In earlier times, there was a simple bit of advice that spared feelings on all sides when travelling in the land of a former enemy: don’t mention the war.
Tact and diplomacy are not the fashion now, and Top Gear’s adventures in the Argentine are an embarrassing reminder of just how hot things can get when you assume everyone shares the world view of a Daily Telegraph columnist. I’d really like to believe the professions of innocence; I’ve been a Top Gear fan for years. But I cannot. I just can’t quite swallow the suggestion that nobody on the BBC team realised the offending registration plate might actually offend.
The problem of course is that Top Gear has form on this kind of thing, leaving a trail of frayed feelings around the globe from Mexico to India in the wake of its otherwise highly watchable specials. So even if the innocence is genuine this time, many – like me – will not be convinced.
It all seems so unnecessary. In Buenos Aires they welcome you like a long-lost cousin, for the good reason that you might actually be one. Argentina is a very European society; there are many more people of British descent there than in the Falkland Islands. From a derelict Harrods to the red pillar boxes and a clothing chain apparently named after Ken Livingstone, reminders of Blighty are everywhere. Perhaps it’s different in Ushuaia. It’s an awful long way from the capital; evidently feeling on the Falklands issue runs hotter there.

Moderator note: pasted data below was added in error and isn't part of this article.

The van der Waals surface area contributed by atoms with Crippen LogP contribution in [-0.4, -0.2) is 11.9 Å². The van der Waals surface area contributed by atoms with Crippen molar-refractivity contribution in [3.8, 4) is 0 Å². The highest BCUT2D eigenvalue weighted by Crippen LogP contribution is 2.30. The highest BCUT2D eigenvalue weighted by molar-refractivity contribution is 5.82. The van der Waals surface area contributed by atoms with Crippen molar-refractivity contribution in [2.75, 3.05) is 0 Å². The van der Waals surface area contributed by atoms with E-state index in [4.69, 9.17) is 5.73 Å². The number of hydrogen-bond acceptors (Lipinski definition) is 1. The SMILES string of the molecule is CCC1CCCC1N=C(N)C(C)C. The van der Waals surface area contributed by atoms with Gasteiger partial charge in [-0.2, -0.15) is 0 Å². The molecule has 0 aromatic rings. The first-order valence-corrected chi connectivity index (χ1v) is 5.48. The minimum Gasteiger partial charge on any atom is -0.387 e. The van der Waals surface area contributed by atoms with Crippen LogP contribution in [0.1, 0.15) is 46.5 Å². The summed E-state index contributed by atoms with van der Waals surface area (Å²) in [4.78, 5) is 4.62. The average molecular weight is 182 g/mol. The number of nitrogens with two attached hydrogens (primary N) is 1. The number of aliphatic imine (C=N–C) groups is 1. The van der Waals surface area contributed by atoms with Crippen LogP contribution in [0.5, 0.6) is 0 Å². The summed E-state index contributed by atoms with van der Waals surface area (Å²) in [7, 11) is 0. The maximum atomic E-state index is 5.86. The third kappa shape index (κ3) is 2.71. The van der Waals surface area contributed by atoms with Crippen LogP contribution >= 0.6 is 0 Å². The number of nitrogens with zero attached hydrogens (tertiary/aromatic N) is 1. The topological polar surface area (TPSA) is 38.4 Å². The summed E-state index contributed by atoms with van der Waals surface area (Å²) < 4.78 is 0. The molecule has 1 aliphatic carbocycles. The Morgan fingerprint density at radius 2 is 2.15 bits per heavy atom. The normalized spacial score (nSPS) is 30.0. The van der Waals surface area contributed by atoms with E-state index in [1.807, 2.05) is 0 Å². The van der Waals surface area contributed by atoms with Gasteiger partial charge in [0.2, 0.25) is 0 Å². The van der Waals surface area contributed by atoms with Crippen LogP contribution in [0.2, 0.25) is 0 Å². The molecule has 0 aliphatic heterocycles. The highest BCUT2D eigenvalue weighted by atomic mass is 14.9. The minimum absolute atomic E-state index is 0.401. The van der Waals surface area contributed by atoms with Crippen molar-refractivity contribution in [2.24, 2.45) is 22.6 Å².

And then there are the cars.
Like the country itself, Argentina’s car industry displays the fruits of successive waves of foreign influence, and the result is a series of mechanical hothouse flowers transplanted from their European or North American roots, from the Siam di Tella 1500 – a sort of 1950s Riley with spats and a Panama hat – to the VW1500, which is what a Hillman Avenger becomes when it sticks around long enough to have more facelifts than the late Joan Rivers. This estofado of influences produced one genuine classic, the IKA/Renault Torino. It’s a Rambler/Pininfarina hybrid with sleek Italian lines that look perfectly at home in the leafier streets of fashionable Palermo Soho. Juan Manuel Fangio drove one, and he’s automotive royalty.
The streets of Buenos Aires don’t have quite the same blend of American Graffiti and rust you’d see in Havana, for the simple reason that the cars are more often European in origin. Yet just like Cuba’s Cadillacs and Chevrolets, Argentina’s transplants have survived far longer in the benign local climate than they did in their countries of origin.
The result is a treasure trove of automotive exotica. And that’s something I’d quite like to see on Top Gear.